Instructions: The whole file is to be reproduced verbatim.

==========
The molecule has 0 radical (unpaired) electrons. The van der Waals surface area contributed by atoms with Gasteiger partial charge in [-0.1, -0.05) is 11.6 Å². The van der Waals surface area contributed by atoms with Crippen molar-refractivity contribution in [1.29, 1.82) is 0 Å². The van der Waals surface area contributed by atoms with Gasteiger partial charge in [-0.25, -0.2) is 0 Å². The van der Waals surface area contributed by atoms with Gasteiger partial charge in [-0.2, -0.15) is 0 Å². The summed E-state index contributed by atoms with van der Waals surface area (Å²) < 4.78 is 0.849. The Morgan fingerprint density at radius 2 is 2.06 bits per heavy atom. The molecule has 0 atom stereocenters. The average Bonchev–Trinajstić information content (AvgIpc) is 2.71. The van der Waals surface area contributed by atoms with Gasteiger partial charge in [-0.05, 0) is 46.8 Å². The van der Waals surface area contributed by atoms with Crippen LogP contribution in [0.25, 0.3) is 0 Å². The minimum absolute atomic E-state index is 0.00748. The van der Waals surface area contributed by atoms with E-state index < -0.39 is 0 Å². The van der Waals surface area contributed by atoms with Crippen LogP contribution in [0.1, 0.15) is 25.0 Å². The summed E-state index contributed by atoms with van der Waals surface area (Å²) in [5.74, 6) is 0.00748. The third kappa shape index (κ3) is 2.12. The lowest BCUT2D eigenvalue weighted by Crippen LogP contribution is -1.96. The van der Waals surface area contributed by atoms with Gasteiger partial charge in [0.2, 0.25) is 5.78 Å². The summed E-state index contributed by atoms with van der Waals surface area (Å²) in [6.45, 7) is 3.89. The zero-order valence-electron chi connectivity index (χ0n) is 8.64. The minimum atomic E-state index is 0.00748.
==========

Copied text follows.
The molecule has 0 radical (unpaired) electrons. The van der Waals surface area contributed by atoms with Gasteiger partial charge in [-0.1, -0.05) is 11.6 Å². The van der Waals surface area contributed by atoms with Crippen molar-refractivity contribution in [1.29, 1.82) is 0 Å². The van der Waals surface area contributed by atoms with Gasteiger partial charge in [-0.25, -0.2) is 0 Å². The van der Waals surface area contributed by atoms with Gasteiger partial charge in [-0.2, -0.15) is 0 Å². The summed E-state index contributed by atoms with van der Waals surface area (Å²) < 4.78 is 0.849. The Morgan fingerprint density at radius 2 is 2.06 bits per heavy atom. The molecule has 0 atom stereocenters. The average Bonchev–Trinajstić information content (AvgIpc) is 2.71. The van der Waals surface area contributed by atoms with Gasteiger partial charge in [-0.05, 0) is 46.8 Å². The van der Waals surface area contributed by atoms with Crippen LogP contribution in [0.25, 0.3) is 0 Å². The minimum absolute atomic E-state index is 0.00748. The van der Waals surface area contributed by atoms with E-state index < -0.39 is 0 Å². The van der Waals surface area contributed by atoms with Crippen LogP contribution in [0.1, 0.15) is 25.0 Å². The summed E-state index contributed by atoms with van der Waals surface area (Å²) in [5.74, 6) is 0.00748. The third kappa shape index (κ3) is 2.12. The lowest BCUT2D eigenvalue weighted by Crippen LogP contribution is -1.96. The van der Waals surface area contributed by atoms with Gasteiger partial charge in [0.2, 0.25) is 5.78 Å². The summed E-state index contributed by atoms with van der Waals surface area (Å²) in [6.45, 7) is 3.89. The zero-order valence-electron chi connectivity index (χ0n) is 8.64. The minimum atomic E-state index is 0.00748.